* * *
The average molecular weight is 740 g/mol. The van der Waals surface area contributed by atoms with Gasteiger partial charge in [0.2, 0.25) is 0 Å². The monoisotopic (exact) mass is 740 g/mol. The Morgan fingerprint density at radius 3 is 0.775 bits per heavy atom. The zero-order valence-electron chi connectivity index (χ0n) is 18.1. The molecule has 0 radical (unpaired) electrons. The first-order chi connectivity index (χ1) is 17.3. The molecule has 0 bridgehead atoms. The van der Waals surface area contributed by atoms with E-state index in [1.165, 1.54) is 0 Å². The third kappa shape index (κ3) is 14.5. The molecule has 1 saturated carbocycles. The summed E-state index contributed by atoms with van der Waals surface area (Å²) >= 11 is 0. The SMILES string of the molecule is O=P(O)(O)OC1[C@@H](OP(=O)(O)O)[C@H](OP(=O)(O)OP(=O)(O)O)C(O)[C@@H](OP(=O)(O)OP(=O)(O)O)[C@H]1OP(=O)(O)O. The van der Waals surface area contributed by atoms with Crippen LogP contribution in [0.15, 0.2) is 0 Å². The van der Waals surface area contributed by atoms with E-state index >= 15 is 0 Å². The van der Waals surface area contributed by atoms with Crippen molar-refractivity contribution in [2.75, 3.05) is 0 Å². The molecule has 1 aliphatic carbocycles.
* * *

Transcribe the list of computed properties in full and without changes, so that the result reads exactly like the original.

The average molecular weight is 740 g/mol. The van der Waals surface area contributed by atoms with Gasteiger partial charge in [0.2, 0.25) is 0 Å². The monoisotopic (exact) mass is 740 g/mol. The Morgan fingerprint density at radius 3 is 0.775 bits per heavy atom. The zero-order valence-electron chi connectivity index (χ0n) is 18.1. The molecule has 0 radical (unpaired) electrons. The first-order chi connectivity index (χ1) is 17.3. The molecule has 0 bridgehead atoms. The van der Waals surface area contributed by atoms with E-state index in [1.165, 1.54) is 0 Å². The third kappa shape index (κ3) is 14.5. The molecule has 1 saturated carbocycles. The summed E-state index contributed by atoms with van der Waals surface area (Å²) >= 11 is 0. The SMILES string of the molecule is O=P(O)(O)OC1[C@@H](OP(=O)(O)O)[C@H](OP(=O)(O)OP(=O)(O)O)C(O)[C@@H](OP(=O)(O)OP(=O)(O)O)[C@H]1OP(=O)(O)O. The van der Waals surface area contributed by atoms with Crippen LogP contribution in [0.15, 0.2) is 0 Å². The van der Waals surface area contributed by atoms with E-state index >= 15 is 0 Å². The van der Waals surface area contributed by atoms with Crippen molar-refractivity contribution in [2.75, 3.05) is 0 Å². The molecule has 1 aliphatic carbocycles.